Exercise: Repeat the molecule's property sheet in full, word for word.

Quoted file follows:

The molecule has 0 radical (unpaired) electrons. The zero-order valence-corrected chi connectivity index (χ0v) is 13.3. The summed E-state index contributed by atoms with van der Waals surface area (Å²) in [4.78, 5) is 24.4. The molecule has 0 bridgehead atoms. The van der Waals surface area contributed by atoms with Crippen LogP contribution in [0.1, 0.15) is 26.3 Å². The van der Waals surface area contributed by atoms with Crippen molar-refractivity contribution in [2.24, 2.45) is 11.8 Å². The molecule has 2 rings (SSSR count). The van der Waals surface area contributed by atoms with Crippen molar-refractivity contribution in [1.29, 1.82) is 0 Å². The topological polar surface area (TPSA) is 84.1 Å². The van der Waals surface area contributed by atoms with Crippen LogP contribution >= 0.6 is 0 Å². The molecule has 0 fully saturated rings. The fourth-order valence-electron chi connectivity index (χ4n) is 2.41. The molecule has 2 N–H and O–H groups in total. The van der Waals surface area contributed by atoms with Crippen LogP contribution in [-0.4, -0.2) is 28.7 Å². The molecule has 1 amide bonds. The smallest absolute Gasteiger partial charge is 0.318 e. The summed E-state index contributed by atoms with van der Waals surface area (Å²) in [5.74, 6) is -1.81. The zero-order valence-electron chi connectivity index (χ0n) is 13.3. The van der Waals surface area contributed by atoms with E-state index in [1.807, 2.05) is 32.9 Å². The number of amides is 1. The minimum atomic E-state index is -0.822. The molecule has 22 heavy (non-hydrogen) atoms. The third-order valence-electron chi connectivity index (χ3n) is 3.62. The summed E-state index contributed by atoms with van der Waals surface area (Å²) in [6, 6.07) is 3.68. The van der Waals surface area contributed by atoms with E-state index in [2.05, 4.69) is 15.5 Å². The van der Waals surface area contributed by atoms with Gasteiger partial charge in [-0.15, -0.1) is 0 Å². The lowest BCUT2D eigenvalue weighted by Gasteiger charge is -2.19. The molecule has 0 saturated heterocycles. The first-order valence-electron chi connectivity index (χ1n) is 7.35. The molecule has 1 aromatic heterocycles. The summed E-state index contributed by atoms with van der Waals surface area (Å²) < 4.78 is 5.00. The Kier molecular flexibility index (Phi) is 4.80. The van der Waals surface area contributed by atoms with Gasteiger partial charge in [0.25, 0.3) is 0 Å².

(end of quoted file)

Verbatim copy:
The molecule has 0 radical (unpaired) electrons. The zero-order valence-corrected chi connectivity index (χ0v) is 13.3. The summed E-state index contributed by atoms with van der Waals surface area (Å²) in [4.78, 5) is 24.4. The molecule has 0 bridgehead atoms. The van der Waals surface area contributed by atoms with Crippen LogP contribution in [0.1, 0.15) is 26.3 Å². The van der Waals surface area contributed by atoms with Crippen molar-refractivity contribution in [2.24, 2.45) is 11.8 Å². The molecule has 2 rings (SSSR count). The van der Waals surface area contributed by atoms with Crippen molar-refractivity contribution in [1.29, 1.82) is 0 Å². The topological polar surface area (TPSA) is 84.1 Å². The van der Waals surface area contributed by atoms with Crippen LogP contribution >= 0.6 is 0 Å². The molecule has 0 fully saturated rings. The fourth-order valence-electron chi connectivity index (χ4n) is 2.41. The molecule has 2 N–H and O–H groups in total. The van der Waals surface area contributed by atoms with Crippen LogP contribution in [-0.4, -0.2) is 28.7 Å². The molecule has 1 amide bonds. The smallest absolute Gasteiger partial charge is 0.318 e. The summed E-state index contributed by atoms with van der Waals surface area (Å²) in [5.74, 6) is -1.81. The zero-order valence-electron chi connectivity index (χ0n) is 13.3. The van der Waals surface area contributed by atoms with E-state index in [1.807, 2.05) is 32.9 Å². The number of amides is 1. The minimum atomic E-state index is -0.822. The molecule has 22 heavy (non-hydrogen) atoms. The third-order valence-electron chi connectivity index (χ3n) is 3.62. The summed E-state index contributed by atoms with van der Waals surface area (Å²) in [6, 6.07) is 3.68. The van der Waals surface area contributed by atoms with E-state index in [2.05, 4.69) is 15.5 Å². The van der Waals surface area contributed by atoms with Gasteiger partial charge in [-0.15, -0.1) is 0 Å². The lowest BCUT2D eigenvalue weighted by Gasteiger charge is -2.19. The molecule has 0 saturated heterocycles. The first-order valence-electron chi connectivity index (χ1n) is 7.35. The molecule has 1 aromatic heterocycles. The summed E-state index contributed by atoms with van der Waals surface area (Å²) < 4.78 is 5.00. The Kier molecular flexibility index (Phi) is 4.80. The van der Waals surface area contributed by atoms with Gasteiger partial charge in [0.25, 0.3) is 0 Å².